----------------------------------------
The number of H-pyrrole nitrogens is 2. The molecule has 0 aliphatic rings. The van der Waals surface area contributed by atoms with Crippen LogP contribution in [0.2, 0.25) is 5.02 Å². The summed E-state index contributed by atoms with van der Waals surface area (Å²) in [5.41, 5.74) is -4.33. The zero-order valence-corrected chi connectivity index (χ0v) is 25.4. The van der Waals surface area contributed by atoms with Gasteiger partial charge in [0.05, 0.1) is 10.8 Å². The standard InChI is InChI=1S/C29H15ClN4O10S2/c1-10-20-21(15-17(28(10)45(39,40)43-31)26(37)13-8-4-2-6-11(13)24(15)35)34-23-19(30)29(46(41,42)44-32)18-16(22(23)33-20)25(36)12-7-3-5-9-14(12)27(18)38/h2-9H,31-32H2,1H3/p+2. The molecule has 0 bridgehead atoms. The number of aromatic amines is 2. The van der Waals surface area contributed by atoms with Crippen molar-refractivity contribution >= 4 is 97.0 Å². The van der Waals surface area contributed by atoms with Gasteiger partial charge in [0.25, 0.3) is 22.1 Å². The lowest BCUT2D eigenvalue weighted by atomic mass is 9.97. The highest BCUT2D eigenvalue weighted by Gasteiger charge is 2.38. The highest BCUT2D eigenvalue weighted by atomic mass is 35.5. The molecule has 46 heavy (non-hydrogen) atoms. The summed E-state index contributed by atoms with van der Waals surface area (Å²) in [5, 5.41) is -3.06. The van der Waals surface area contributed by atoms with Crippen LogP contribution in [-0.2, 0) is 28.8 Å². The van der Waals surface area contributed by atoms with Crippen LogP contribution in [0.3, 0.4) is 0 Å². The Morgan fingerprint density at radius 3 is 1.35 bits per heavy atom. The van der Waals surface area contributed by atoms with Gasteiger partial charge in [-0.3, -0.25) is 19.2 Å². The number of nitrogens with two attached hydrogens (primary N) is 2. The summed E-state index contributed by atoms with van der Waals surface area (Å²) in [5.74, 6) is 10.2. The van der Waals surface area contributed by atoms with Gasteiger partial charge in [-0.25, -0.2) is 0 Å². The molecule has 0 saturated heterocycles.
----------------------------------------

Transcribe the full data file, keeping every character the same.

The number of H-pyrrole nitrogens is 2. The molecule has 0 aliphatic rings. The van der Waals surface area contributed by atoms with Crippen LogP contribution in [0.2, 0.25) is 5.02 Å². The summed E-state index contributed by atoms with van der Waals surface area (Å²) in [5.41, 5.74) is -4.33. The zero-order valence-corrected chi connectivity index (χ0v) is 25.4. The van der Waals surface area contributed by atoms with Gasteiger partial charge in [0.05, 0.1) is 10.8 Å². The standard InChI is InChI=1S/C29H15ClN4O10S2/c1-10-20-21(15-17(28(10)45(39,40)43-31)26(37)13-8-4-2-6-11(13)24(15)35)34-23-19(30)29(46(41,42)44-32)18-16(22(23)33-20)25(36)12-7-3-5-9-14(12)27(18)38/h2-9H,31-32H2,1H3/p+2. The molecule has 0 bridgehead atoms. The number of aromatic amines is 2. The van der Waals surface area contributed by atoms with Crippen molar-refractivity contribution >= 4 is 97.0 Å². The van der Waals surface area contributed by atoms with Gasteiger partial charge in [0.25, 0.3) is 22.1 Å². The lowest BCUT2D eigenvalue weighted by atomic mass is 9.97. The highest BCUT2D eigenvalue weighted by Gasteiger charge is 2.38. The highest BCUT2D eigenvalue weighted by atomic mass is 35.5. The molecule has 46 heavy (non-hydrogen) atoms. The summed E-state index contributed by atoms with van der Waals surface area (Å²) in [5, 5.41) is -3.06. The van der Waals surface area contributed by atoms with Crippen LogP contribution in [-0.2, 0) is 28.8 Å². The van der Waals surface area contributed by atoms with Crippen LogP contribution in [0.3, 0.4) is 0 Å². The Morgan fingerprint density at radius 3 is 1.35 bits per heavy atom. The van der Waals surface area contributed by atoms with Gasteiger partial charge in [-0.3, -0.25) is 19.2 Å². The number of nitrogens with two attached hydrogens (primary N) is 2. The summed E-state index contributed by atoms with van der Waals surface area (Å²) in [5.74, 6) is 10.2. The van der Waals surface area contributed by atoms with Gasteiger partial charge in [-0.25, -0.2) is 0 Å². The molecule has 0 saturated heterocycles.